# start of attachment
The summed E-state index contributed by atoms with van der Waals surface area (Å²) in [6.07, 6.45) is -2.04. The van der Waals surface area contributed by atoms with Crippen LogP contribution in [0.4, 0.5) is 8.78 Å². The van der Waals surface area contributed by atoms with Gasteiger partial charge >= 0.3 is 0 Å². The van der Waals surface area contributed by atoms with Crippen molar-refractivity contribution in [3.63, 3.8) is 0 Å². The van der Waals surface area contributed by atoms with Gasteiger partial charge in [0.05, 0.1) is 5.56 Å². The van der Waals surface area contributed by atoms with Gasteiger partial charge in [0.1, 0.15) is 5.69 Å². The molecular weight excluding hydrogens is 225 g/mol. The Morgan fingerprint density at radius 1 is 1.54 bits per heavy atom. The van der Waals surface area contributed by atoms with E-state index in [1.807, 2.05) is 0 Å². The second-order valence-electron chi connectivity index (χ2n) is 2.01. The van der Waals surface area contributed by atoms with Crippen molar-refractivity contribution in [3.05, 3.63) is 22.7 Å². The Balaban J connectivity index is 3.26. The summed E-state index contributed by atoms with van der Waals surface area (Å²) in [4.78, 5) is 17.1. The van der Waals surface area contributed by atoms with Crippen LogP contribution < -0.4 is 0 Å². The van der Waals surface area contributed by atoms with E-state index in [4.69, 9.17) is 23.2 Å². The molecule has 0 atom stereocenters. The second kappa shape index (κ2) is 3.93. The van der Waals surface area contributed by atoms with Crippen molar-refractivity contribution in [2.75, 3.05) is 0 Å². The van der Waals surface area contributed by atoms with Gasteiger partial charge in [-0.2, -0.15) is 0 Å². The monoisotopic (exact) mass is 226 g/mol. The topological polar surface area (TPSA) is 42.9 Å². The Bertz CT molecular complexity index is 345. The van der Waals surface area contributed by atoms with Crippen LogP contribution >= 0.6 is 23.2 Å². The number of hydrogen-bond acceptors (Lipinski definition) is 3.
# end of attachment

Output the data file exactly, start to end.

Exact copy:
The summed E-state index contributed by atoms with van der Waals surface area (Å²) in [6.07, 6.45) is -2.04. The van der Waals surface area contributed by atoms with Crippen LogP contribution in [0.4, 0.5) is 8.78 Å². The van der Waals surface area contributed by atoms with Gasteiger partial charge >= 0.3 is 0 Å². The van der Waals surface area contributed by atoms with Crippen molar-refractivity contribution in [3.63, 3.8) is 0 Å². The van der Waals surface area contributed by atoms with Gasteiger partial charge in [0.05, 0.1) is 5.56 Å². The van der Waals surface area contributed by atoms with Gasteiger partial charge in [0.1, 0.15) is 5.69 Å². The molecular weight excluding hydrogens is 225 g/mol. The Morgan fingerprint density at radius 1 is 1.54 bits per heavy atom. The van der Waals surface area contributed by atoms with E-state index in [1.807, 2.05) is 0 Å². The second-order valence-electron chi connectivity index (χ2n) is 2.01. The van der Waals surface area contributed by atoms with Crippen molar-refractivity contribution in [3.05, 3.63) is 22.7 Å². The Balaban J connectivity index is 3.26. The summed E-state index contributed by atoms with van der Waals surface area (Å²) in [4.78, 5) is 17.1. The van der Waals surface area contributed by atoms with Crippen LogP contribution < -0.4 is 0 Å². The van der Waals surface area contributed by atoms with E-state index in [4.69, 9.17) is 23.2 Å². The molecule has 0 atom stereocenters. The second kappa shape index (κ2) is 3.93. The van der Waals surface area contributed by atoms with Crippen molar-refractivity contribution in [2.75, 3.05) is 0 Å². The van der Waals surface area contributed by atoms with Gasteiger partial charge in [-0.2, -0.15) is 0 Å². The monoisotopic (exact) mass is 226 g/mol. The topological polar surface area (TPSA) is 42.9 Å². The Bertz CT molecular complexity index is 345. The van der Waals surface area contributed by atoms with Crippen LogP contribution >= 0.6 is 23.2 Å². The number of hydrogen-bond acceptors (Lipinski definition) is 3.